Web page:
Wall Street or Main Street; psychological or physiological; traditional, viral or stealththe market reveals the behaviors and practices affecting what we produce, what we buy, and to whom we sell. In a world focused on economic upheavals, Market looks specifically at how women have been positioned as both producers and consumers: a college graduate sells her virginity on eBay; human milk is commodified; sex is trafficked along the US/Mexican border. This special issue of WSQ questions how cultural and gendered marketing messages shape concepts of women’s bodies, roles, and selves.
|Publisher:||Feminist Press at CUNY, The|
|Series:||Women's Studies Quarterly|
|Product dimensions:||5.90(w) x 8.90(h) x 0.80(d)|
About the Author
Mara Einstein: Mara Einstein has been working in or writing about the media industry for the past 20 years. She is the author of Brands of Faith: Marketing Religion in a Commercial Age, a critique of promoting religion in today's consumer-oriented culture. She has been quoted in numerous publications including the New York Times, Los Angeles Times, and the Atlanta Journal Constitution. Einstein has enjoyed stints as an executive at NBC, MTV Networks, and at major advertising agencies working on such accounts as Miller Lite, Uncle Ben's, and Dole Foods. Her first book, Media Diversity: Economics, Ownership and the FCC, was the cause for much debate when research from this work was used by the FCC to redefine the media ownership rules. In addition to being an associate professor at Queens College, she is also an adjunct associate professor at the Stern School of Business at NYU, as well as being an independent marketing consultant.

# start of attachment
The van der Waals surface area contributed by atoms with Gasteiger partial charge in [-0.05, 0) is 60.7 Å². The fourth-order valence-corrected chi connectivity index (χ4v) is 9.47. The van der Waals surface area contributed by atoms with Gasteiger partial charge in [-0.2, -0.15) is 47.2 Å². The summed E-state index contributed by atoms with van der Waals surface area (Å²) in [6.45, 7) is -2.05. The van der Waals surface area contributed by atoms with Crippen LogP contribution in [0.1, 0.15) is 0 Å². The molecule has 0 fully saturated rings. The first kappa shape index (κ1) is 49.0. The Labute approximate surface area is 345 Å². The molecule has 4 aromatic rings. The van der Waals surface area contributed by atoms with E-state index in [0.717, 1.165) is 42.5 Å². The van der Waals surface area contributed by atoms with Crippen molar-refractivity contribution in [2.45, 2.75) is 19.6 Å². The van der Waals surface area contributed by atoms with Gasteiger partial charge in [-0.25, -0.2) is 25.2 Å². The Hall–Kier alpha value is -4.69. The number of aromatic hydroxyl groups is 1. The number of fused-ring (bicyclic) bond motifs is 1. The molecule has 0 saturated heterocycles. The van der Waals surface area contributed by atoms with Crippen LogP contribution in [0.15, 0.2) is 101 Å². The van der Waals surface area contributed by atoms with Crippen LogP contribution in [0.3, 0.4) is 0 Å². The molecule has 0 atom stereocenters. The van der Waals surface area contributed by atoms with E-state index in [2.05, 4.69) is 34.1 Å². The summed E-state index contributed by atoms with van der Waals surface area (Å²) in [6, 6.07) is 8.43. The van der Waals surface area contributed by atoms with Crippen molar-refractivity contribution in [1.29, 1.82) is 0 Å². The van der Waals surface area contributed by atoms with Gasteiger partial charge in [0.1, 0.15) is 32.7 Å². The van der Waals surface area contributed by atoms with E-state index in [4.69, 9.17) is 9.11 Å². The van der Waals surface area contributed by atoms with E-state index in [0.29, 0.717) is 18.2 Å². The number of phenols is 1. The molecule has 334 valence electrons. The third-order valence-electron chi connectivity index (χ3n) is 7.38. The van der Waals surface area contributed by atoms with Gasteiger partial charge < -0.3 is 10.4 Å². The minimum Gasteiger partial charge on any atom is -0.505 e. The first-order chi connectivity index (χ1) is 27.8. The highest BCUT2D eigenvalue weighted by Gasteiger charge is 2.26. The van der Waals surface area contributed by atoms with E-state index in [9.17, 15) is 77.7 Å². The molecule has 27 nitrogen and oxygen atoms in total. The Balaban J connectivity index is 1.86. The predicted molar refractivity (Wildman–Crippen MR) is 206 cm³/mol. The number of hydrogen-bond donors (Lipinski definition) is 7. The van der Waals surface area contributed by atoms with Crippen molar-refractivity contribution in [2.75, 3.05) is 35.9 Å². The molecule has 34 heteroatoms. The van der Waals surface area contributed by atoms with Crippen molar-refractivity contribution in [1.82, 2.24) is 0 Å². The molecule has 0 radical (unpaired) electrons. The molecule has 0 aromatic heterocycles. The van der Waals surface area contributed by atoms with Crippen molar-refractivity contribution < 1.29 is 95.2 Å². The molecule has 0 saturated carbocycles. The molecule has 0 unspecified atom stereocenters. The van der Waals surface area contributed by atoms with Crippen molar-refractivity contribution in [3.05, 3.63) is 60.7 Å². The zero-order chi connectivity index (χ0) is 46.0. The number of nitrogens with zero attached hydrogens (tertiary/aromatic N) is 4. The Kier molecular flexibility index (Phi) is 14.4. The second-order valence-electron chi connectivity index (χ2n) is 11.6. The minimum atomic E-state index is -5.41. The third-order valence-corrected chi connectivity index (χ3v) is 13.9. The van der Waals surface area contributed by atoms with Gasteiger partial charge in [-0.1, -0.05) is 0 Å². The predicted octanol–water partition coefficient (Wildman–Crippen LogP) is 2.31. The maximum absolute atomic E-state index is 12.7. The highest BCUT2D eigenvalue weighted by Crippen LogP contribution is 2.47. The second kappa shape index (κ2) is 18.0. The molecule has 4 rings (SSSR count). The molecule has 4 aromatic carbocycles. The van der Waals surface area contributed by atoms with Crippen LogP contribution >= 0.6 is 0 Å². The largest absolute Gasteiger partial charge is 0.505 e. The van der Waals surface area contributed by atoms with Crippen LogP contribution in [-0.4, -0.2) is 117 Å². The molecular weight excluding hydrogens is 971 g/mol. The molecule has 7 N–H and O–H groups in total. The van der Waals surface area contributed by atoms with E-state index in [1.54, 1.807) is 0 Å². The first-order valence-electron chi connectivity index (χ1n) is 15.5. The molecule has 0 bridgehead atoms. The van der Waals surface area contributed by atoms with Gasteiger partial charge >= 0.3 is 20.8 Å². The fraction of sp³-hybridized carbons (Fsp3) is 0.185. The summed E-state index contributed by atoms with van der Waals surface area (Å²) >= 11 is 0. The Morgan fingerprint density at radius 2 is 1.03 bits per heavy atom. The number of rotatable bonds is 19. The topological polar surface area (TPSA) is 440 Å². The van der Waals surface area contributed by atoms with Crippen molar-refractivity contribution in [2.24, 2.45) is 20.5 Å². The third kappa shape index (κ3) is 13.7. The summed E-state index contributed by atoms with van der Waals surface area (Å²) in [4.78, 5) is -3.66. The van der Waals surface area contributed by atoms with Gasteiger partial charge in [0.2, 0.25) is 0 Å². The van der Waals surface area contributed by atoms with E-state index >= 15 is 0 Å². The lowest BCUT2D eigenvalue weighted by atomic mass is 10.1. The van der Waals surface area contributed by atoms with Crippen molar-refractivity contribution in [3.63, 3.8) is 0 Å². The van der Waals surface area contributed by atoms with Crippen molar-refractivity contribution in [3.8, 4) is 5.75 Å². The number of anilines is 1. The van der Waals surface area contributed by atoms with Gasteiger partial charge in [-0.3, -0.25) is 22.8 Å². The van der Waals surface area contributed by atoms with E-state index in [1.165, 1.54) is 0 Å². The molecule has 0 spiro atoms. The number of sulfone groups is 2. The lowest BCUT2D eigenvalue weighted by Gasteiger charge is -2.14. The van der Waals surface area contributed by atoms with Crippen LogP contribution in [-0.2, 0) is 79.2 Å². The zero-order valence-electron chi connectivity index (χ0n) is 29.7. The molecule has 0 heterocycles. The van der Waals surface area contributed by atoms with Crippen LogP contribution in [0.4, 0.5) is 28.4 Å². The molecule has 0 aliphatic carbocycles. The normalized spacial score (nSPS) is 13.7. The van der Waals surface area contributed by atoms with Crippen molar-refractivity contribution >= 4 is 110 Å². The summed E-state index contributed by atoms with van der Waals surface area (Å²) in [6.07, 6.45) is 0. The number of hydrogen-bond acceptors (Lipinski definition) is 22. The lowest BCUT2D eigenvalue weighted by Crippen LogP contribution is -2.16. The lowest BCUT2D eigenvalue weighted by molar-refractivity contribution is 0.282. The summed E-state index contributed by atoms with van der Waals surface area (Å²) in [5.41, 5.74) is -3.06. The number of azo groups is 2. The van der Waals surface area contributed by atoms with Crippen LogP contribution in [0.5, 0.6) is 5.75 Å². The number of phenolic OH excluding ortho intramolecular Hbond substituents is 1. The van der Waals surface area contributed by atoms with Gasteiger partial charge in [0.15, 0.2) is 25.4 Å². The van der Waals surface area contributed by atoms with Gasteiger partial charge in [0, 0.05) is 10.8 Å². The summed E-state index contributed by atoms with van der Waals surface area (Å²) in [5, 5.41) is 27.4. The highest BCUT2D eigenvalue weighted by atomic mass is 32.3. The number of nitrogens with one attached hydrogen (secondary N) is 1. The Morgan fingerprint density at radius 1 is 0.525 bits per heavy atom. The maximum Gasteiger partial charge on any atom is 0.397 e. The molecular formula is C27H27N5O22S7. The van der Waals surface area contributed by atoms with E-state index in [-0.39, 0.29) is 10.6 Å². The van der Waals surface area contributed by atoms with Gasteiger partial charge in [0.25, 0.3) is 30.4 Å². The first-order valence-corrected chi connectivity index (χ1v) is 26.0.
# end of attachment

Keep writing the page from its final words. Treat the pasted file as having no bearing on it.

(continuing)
Joe Rollins: Joe Rollins is associate professor of political science at Queens College and the Graduate Center, CUNY. He received his PhD from the University of California, Santa Barbara, where he also taught in the law and society program and the department of sociology. He is the author of AIDS and the Sexuality of Law: Ironic Jurisprudence. His current project examines changes taking place in the legal language of sexuality. He has served on the board of directors for the CUNY Center for Lesbian and Gay Studies and his work has been published in various scholarly journals.